Within-mother analysis of seasonal patterns in health at birth

Edited by Kenneth W. Wachter, University of California, Berkeley, CA, and approved June 4, 2013 (received for review April 22, 2013)
July 8, 2013
110 (30) 12265-12270


A large literature describes relationships between month of birth, birth weight, and gestation. These relationships are hypothesized to reflect the causal impact of seasonal environmental factors. However, recent work casts doubt on this interpretation by showing that mothers with lower socioeconomic status are more likely to give birth in months that are associated with poorer birth outcomes. Seasonality in the numbers of conceptions in different months can also induce a mechanical correlation between preterm birth and month of birth. This paper analyzes the seasonality of health at birth using a large sample of 647,050 groups of US siblings representing 1,435,213 children. By following the same mother over time, we eliminate differences in fixed maternal characteristics as an explanation for seasonal differences in health at birth. We find a sharp trough in gestation length among babies conceived in May, which corresponds to an increase in prematurity of more than 10%. Birth weight conditional on gestation length, however, is found to be strongly hump-shaped over the year, with 8–9 additional g for summer conceptions. We examine several potential mechanisms for explaining seasonality in birth outcomes that have generally been dismissed in the literature on seasonality in rich countries, notably disease prevalence and nutrition. The May trough in gestation length coincides with a higher influenza prevalence in January and February, when these babies are nearing full term, whereas the hump shape in birth weight is associated with a similar pattern in pregnancy weight gain.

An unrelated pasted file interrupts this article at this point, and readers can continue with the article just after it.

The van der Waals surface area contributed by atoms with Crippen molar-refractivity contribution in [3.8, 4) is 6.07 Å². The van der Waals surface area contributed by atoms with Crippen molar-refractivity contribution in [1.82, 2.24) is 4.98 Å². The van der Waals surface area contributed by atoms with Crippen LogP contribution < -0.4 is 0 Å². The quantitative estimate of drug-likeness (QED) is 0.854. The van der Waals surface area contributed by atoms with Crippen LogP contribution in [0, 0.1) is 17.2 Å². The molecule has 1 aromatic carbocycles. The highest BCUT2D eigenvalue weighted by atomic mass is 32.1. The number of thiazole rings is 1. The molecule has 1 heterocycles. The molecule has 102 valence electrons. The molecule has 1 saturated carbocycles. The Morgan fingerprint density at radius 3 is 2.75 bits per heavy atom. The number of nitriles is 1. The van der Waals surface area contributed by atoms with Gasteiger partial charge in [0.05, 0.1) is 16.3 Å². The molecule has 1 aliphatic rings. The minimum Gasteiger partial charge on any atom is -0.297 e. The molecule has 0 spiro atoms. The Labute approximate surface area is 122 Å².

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Proceedings of the National Academy of Sciences
Vol. 110 | No. 30
July 23, 2013
PubMed: 23836632


Submission history

Published online: July 8, 2013
Published in issue: July 23, 2013


This article is a PNAS Direct Submission.
*The sole previous paper using sibling comparisons that we are aware of is by Gavrilov and Gavrilova (14), who collected a sample of centenarians, their siblings, and spouses through internet search and found that centenarians are more likely than shorter-lived siblings to have been born in the fall. There may be some measurement issues involved with reconstructing siblingship groups in this fashion. More importantly, their analysis is at the birth month level and therefore, prone to the potentially strong conception rate confounder as discussed below.
There is still much uncertainty concerning the association between temperature and birth outcomes. The work by Strand et al. (6) has a review.



Janet Currie1 [email protected]
Center for Health and Wellbeing, Princeton University, Princeton, NJ 08540
Hannes Schwandt
Center for Health and Wellbeing, Princeton University, Princeton, NJ 08540


To whom correspondence should be addressed. E-mail: [email protected].
Author contributions: J.C. and H.S. designed research, performed research, analyzed data, and wrote the paper.

Competing Interests

The authors declare no conflict of interest.

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    Within-mother analysis of seasonal patterns in health at birth
    Proceedings of the National Academy of Sciences
    • Vol. 110
    • No. 30
    • pp. 12157-12498







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